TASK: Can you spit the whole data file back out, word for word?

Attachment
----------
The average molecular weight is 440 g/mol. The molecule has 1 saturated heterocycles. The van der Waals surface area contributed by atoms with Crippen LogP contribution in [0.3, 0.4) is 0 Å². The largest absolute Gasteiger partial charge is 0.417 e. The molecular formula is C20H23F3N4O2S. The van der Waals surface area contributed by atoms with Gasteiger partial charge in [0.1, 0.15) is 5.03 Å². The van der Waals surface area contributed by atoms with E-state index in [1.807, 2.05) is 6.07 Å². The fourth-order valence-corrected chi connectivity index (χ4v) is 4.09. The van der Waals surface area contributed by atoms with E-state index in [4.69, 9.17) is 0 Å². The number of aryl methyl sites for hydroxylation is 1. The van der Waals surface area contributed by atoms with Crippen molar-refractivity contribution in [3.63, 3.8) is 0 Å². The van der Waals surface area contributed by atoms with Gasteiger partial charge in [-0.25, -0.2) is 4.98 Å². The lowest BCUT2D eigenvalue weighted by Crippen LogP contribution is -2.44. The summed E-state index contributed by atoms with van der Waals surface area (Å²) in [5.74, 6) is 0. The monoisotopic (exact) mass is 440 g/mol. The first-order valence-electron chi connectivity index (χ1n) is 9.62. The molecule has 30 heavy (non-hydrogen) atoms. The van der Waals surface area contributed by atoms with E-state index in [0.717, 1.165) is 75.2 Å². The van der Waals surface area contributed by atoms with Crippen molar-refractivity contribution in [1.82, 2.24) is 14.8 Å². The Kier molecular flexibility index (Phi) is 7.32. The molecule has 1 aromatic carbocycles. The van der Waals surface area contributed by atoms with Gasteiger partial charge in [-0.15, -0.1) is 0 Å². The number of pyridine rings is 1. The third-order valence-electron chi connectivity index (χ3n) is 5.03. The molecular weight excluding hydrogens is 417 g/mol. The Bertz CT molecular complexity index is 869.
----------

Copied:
The average molecular weight is 440 g/mol. The molecule has 1 saturated heterocycles. The van der Waals surface area contributed by atoms with Crippen LogP contribution in [0.3, 0.4) is 0 Å². The largest absolute Gasteiger partial charge is 0.417 e. The molecular formula is C20H23F3N4O2S. The van der Waals surface area contributed by atoms with Gasteiger partial charge in [0.1, 0.15) is 5.03 Å². The van der Waals surface area contributed by atoms with E-state index in [1.807, 2.05) is 6.07 Å². The fourth-order valence-corrected chi connectivity index (χ4v) is 4.09. The van der Waals surface area contributed by atoms with E-state index in [4.69, 9.17) is 0 Å². The number of aryl methyl sites for hydroxylation is 1. The van der Waals surface area contributed by atoms with Crippen molar-refractivity contribution in [3.63, 3.8) is 0 Å². The van der Waals surface area contributed by atoms with Gasteiger partial charge in [-0.25, -0.2) is 4.98 Å². The lowest BCUT2D eigenvalue weighted by Crippen LogP contribution is -2.44. The summed E-state index contributed by atoms with van der Waals surface area (Å²) in [5.74, 6) is 0. The monoisotopic (exact) mass is 440 g/mol. The first-order valence-electron chi connectivity index (χ1n) is 9.62. The molecule has 30 heavy (non-hydrogen) atoms. The van der Waals surface area contributed by atoms with E-state index in [0.717, 1.165) is 75.2 Å². The van der Waals surface area contributed by atoms with Crippen molar-refractivity contribution in [1.82, 2.24) is 14.8 Å². The Kier molecular flexibility index (Phi) is 7.32. The molecule has 1 aromatic carbocycles. The van der Waals surface area contributed by atoms with Gasteiger partial charge in [-0.15, -0.1) is 0 Å². The number of pyridine rings is 1. The third-order valence-electron chi connectivity index (χ3n) is 5.03. The molecular weight excluding hydrogens is 417 g/mol. The Bertz CT molecular complexity index is 869.